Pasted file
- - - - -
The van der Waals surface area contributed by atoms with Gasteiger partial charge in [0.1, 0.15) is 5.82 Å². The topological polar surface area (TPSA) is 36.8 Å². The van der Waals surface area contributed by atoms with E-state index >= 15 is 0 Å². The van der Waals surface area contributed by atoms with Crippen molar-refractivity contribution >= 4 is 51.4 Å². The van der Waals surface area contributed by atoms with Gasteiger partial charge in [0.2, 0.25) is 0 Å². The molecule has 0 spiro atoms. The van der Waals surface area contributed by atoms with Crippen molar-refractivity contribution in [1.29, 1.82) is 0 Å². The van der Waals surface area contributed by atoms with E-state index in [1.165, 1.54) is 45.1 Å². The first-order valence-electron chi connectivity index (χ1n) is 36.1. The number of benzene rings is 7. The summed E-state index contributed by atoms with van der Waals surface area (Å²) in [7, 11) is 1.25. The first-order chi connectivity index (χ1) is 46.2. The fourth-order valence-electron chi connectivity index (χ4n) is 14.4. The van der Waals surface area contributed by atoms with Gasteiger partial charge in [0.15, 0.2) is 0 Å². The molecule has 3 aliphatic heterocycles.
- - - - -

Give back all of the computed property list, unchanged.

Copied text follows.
The van der Waals surface area contributed by atoms with Gasteiger partial charge in [0.1, 0.15) is 5.82 Å². The topological polar surface area (TPSA) is 36.8 Å². The van der Waals surface area contributed by atoms with E-state index >= 15 is 0 Å². The van der Waals surface area contributed by atoms with Crippen molar-refractivity contribution >= 4 is 51.4 Å². The van der Waals surface area contributed by atoms with Gasteiger partial charge in [0.2, 0.25) is 0 Å². The molecule has 0 spiro atoms. The van der Waals surface area contributed by atoms with Crippen molar-refractivity contribution in [1.29, 1.82) is 0 Å². The van der Waals surface area contributed by atoms with E-state index in [1.165, 1.54) is 45.1 Å². The first-order valence-electron chi connectivity index (χ1n) is 36.1. The number of benzene rings is 7. The summed E-state index contributed by atoms with van der Waals surface area (Å²) in [7, 11) is 1.25. The first-order chi connectivity index (χ1) is 46.2. The fourth-order valence-electron chi connectivity index (χ4n) is 14.4. The van der Waals surface area contributed by atoms with Gasteiger partial charge in [0.15, 0.2) is 0 Å². The molecule has 3 aliphatic heterocycles.